Another advantage of funding conservative think tanks is that these institutions are able to advocate policy views that have not yet won acceptance within mainstream politics. Whereas many legislators will only embrace certain policy positions when it has become safe to do so, conservative policy institutions actively work to reframe the terms of political debate. In recent years, these institutions have helped push a number of previously fringe ideas---such as privatizing Social Security or abolishing the federal welfare entitlement---into the mainstream of political debate.
And the price tag for this policy work can't be beat. All corporate contributions to conservative think tanks have the advantage of being tax-deductible. While giving money to politicians is a direct non-deductible expense, giving money to AEI or Heritage---nonprofits that must be non-partisan by law---confers the same tax benefits as donations made to the United Way.
Depending upon one's ideological outlook, the growing link between the private sector and public policy organizations can be seen as either wholly innocuous or decidedly ominous. Defenders of these ties, including David Theroux, president of the Independent Institute, argue that corporate donations don't affect the work of think tanks. "The academic process we use is independent of the sources of revenue," Theroux told the Times. Undoubtedly, there is much truth to this claim. Given their world view, Theroux and his colleagues at the Independent Institute would probably be bashing the government prosecutors after Microsoft regardless of who gave them money. Ed Crane, president of CATO, was a dedicated libertarian long before he turned that institute into a leading mouthpiece for corporate America's deregulatory agenda. In this view, the corporate underwriting of conservative think tanks is merely a happy marriage between free-marketeers and self-interested donors, just as Irving Kristol had originally proposed. It is, moreover, perfectly legal given current tax laws. Microsoft may have egg on its face after the revelations regarding the Independent Institute, but it won't be facing more charges from the Justice Department.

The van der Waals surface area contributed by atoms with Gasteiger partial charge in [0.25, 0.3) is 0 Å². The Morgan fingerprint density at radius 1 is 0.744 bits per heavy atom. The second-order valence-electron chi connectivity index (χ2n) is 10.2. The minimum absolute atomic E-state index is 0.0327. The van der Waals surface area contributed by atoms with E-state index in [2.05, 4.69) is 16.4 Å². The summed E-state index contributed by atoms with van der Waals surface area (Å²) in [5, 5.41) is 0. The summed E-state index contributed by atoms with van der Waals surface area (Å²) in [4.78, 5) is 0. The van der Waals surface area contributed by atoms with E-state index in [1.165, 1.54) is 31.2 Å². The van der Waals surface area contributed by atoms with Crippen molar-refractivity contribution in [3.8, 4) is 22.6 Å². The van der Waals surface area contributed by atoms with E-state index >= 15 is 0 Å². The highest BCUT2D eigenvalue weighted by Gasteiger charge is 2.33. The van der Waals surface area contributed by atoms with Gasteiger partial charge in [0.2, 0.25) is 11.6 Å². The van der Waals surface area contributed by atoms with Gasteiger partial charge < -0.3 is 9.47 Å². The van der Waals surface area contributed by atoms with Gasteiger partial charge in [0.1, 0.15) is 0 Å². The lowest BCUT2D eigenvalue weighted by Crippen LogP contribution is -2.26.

At the same time, something is clearly wrong with this situation. First, while these donations are indeed legal, they raise troubling questions about the intent of tax laws governing the non-profit sector. How is it that Microsoft gets the same tax deduction for funding advertising on its own behalf, via the Independent Institute, that it gets for donations to the arts or other charities? It seems unlikely that this is what Congress and the Treasury Department had in mind when it crafted the non-profit tax exemption earlier in this century. A rethinking of these statutes is long overdue.